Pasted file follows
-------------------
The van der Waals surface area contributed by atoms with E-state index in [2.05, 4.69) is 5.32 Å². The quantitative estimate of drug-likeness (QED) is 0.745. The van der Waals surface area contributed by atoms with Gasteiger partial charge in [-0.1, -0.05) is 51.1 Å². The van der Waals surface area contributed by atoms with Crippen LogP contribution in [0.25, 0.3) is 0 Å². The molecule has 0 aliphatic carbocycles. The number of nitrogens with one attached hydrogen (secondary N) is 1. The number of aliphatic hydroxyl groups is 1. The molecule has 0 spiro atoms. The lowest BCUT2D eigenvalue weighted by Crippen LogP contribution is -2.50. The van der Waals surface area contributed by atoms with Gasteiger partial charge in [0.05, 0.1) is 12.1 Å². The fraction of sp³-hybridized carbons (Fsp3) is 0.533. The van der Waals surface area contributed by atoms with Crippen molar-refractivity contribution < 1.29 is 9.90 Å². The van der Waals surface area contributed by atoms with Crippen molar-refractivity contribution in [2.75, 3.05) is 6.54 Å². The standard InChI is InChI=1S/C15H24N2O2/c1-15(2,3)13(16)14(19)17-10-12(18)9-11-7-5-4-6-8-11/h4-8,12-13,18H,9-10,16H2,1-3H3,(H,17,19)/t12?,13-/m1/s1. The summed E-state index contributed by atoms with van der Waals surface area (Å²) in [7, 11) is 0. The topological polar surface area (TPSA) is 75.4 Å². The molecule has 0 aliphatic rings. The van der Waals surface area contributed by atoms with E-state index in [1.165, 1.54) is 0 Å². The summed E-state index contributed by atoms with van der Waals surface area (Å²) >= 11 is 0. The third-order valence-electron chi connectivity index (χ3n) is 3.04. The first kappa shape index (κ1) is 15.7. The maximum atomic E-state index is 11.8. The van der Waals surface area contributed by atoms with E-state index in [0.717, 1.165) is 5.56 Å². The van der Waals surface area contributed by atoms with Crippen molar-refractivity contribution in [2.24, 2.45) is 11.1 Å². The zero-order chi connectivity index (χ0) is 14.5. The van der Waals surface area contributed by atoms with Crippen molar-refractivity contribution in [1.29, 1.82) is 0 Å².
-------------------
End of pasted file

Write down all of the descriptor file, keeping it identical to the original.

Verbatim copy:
The van der Waals surface area contributed by atoms with E-state index in [2.05, 4.69) is 5.32 Å². The quantitative estimate of drug-likeness (QED) is 0.745. The van der Waals surface area contributed by atoms with Gasteiger partial charge in [-0.1, -0.05) is 51.1 Å². The van der Waals surface area contributed by atoms with Crippen LogP contribution in [0.25, 0.3) is 0 Å². The molecule has 0 aliphatic carbocycles. The number of nitrogens with one attached hydrogen (secondary N) is 1. The number of aliphatic hydroxyl groups is 1. The molecule has 0 spiro atoms. The lowest BCUT2D eigenvalue weighted by Crippen LogP contribution is -2.50. The van der Waals surface area contributed by atoms with Gasteiger partial charge in [0.05, 0.1) is 12.1 Å². The fraction of sp³-hybridized carbons (Fsp3) is 0.533. The van der Waals surface area contributed by atoms with Crippen molar-refractivity contribution < 1.29 is 9.90 Å². The van der Waals surface area contributed by atoms with Crippen molar-refractivity contribution in [2.75, 3.05) is 6.54 Å². The standard InChI is InChI=1S/C15H24N2O2/c1-15(2,3)13(16)14(19)17-10-12(18)9-11-7-5-4-6-8-11/h4-8,12-13,18H,9-10,16H2,1-3H3,(H,17,19)/t12?,13-/m1/s1. The summed E-state index contributed by atoms with van der Waals surface area (Å²) in [7, 11) is 0. The topological polar surface area (TPSA) is 75.4 Å². The molecule has 0 aliphatic rings. The van der Waals surface area contributed by atoms with E-state index in [1.165, 1.54) is 0 Å². The summed E-state index contributed by atoms with van der Waals surface area (Å²) >= 11 is 0. The third-order valence-electron chi connectivity index (χ3n) is 3.04. The first kappa shape index (κ1) is 15.7. The maximum atomic E-state index is 11.8. The van der Waals surface area contributed by atoms with E-state index in [0.717, 1.165) is 5.56 Å². The van der Waals surface area contributed by atoms with Crippen molar-refractivity contribution in [2.24, 2.45) is 11.1 Å². The zero-order chi connectivity index (χ0) is 14.5. The van der Waals surface area contributed by atoms with Crippen molar-refractivity contribution in [1.29, 1.82) is 0 Å².